Helmholtz Centre Potsdam
GFZ German Research Centre for Geosciences
Abstract (EDOC: 12447)
Fe isotope ratios are a potentially useful tool to determine the sources of marine dissolved and particulate Fe in the present day ocean and the ocean's redox state of the past. However, to date there are only a few measurements of Fe isotope ratios available from the marine environment. Almost no data exists for dissolved Fe, yet knowledge of the mechanisms and magnitude of Fe isotope fractionation in the marine Fe cycle are essential, if Fe isotope ratios are to be applied to adress either of the above issues. We have analyzed Fe isotope ratios in dissolved and particulate Fe across a depth profile from the anoxic Gotland Basin in the Baltic Sea, sampled during two cruises in 2005. Particulate Fe was measured on MC-ICP-MS using standard bracketing and show δ56Fe values slightly depleted in the heavy isotopes with little variation down the profile. Dissolved Fe was measured with a double spike after co-precipitation with Mg(OH)2. Anoxic samples taken from bottle-casts and filtered in a clean bench may show large offsets in dissolved Fe isotope ratios in comparison to pump-CTD in-line filtered samples, suggesting the likely introduction of artifacts during filtration in contact with air. Particles generally show much higher δ56Fe values than the dissolved phase. Among pump CTD samples, the small number of dissolved Fe samples collected during the first cruise in July at the beginning of the cyanobacteria bloom season show much lower δ56Fe values than those sampled in October, after the bloom. Since neither set of pump CTD samples was exposed to the atmosphere during filtration, an artifact is not likely. Instead, the apparent seasonal difference could be the result of a growing proportion of Fe remineralized from sinking particles of relatively high δ56Fe towards the end of the surface plankton bloom. Prior to and early during the bloom, dissolved Fe at depth may predominatly originate from the basin margin sediments after suboxic early-diagenetic remineralization, for which low δ56Fe values are commonly reported. The apparent seasonal dynamics in Fe isotope ratios may provide useful information regarding the modern marine Fe cycle, but will complicate the use of Fe isotopes as a paleo-redox proxy.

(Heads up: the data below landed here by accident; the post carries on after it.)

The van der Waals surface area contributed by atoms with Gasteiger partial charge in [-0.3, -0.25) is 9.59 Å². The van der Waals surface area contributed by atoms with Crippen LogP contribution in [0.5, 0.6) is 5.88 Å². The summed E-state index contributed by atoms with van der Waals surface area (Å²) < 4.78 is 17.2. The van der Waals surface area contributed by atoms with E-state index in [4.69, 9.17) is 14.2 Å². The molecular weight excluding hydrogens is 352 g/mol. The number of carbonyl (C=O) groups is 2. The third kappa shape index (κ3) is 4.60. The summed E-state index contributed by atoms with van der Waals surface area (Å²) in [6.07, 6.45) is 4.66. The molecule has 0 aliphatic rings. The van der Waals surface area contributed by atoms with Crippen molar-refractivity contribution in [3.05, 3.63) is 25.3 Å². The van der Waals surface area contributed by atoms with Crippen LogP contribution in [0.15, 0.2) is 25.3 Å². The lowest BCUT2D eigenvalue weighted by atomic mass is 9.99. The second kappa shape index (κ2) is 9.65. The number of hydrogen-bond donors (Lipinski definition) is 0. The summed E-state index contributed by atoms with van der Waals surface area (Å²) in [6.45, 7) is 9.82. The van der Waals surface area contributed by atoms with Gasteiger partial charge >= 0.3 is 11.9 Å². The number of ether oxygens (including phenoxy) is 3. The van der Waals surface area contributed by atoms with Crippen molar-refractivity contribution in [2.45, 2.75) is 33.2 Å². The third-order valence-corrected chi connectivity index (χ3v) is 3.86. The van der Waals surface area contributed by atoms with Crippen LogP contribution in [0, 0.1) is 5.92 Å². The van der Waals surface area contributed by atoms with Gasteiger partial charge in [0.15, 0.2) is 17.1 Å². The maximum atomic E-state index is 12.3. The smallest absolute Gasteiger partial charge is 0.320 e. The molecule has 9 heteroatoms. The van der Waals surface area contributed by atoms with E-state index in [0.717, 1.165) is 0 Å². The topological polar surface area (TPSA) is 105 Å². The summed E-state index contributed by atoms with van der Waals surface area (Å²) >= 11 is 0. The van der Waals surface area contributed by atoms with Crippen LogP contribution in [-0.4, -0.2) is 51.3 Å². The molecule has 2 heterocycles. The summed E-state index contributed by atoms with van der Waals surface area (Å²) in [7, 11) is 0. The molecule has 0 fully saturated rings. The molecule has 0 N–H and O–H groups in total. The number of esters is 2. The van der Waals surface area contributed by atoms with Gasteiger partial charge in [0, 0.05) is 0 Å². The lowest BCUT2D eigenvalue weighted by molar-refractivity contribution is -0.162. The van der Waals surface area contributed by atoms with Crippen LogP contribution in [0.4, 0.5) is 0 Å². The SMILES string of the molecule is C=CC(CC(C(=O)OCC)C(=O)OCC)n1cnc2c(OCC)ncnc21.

(2008): Distribution of iron isotopes in dissolved and particulate iron from the anoxic Gotland Basin in the the Baltic Sea. AGU 2008 Fall Meeting (San Francisco, USA 2008).